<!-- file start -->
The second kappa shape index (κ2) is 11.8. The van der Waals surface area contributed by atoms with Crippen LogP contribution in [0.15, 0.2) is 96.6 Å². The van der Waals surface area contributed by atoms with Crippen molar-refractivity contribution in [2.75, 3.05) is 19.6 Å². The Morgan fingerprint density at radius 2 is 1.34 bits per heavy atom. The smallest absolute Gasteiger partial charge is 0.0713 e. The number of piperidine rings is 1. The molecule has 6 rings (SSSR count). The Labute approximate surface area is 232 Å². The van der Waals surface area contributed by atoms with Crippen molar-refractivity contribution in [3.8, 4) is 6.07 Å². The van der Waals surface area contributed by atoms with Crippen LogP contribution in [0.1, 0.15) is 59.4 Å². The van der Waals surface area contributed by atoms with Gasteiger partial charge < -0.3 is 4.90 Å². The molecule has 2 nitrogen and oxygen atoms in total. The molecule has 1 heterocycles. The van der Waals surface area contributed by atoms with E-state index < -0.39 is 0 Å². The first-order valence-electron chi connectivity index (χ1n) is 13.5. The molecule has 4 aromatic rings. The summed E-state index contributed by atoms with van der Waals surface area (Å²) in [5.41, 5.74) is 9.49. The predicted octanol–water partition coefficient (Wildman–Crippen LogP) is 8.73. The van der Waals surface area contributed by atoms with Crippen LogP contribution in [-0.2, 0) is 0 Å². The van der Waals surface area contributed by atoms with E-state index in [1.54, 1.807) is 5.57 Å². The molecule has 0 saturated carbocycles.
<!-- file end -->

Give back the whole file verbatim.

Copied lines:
The second kappa shape index (κ2) is 11.8. The van der Waals surface area contributed by atoms with Crippen LogP contribution in [0.15, 0.2) is 96.6 Å². The van der Waals surface area contributed by atoms with Crippen molar-refractivity contribution in [2.75, 3.05) is 19.6 Å². The Morgan fingerprint density at radius 2 is 1.34 bits per heavy atom. The smallest absolute Gasteiger partial charge is 0.0713 e. The number of piperidine rings is 1. The molecule has 6 rings (SSSR count). The Labute approximate surface area is 232 Å². The van der Waals surface area contributed by atoms with Crippen molar-refractivity contribution in [3.8, 4) is 6.07 Å². The van der Waals surface area contributed by atoms with Crippen LogP contribution in [0.1, 0.15) is 59.4 Å². The van der Waals surface area contributed by atoms with Gasteiger partial charge < -0.3 is 4.90 Å². The molecule has 2 nitrogen and oxygen atoms in total. The molecule has 1 heterocycles. The van der Waals surface area contributed by atoms with E-state index < -0.39 is 0 Å². The first-order valence-electron chi connectivity index (χ1n) is 13.5. The molecule has 4 aromatic rings. The summed E-state index contributed by atoms with van der Waals surface area (Å²) in [5.41, 5.74) is 9.49. The predicted octanol–water partition coefficient (Wildman–Crippen LogP) is 8.73. The van der Waals surface area contributed by atoms with Crippen LogP contribution in [-0.2, 0) is 0 Å². The van der Waals surface area contributed by atoms with E-state index in [1.54, 1.807) is 5.57 Å². The molecule has 0 saturated carbocycles.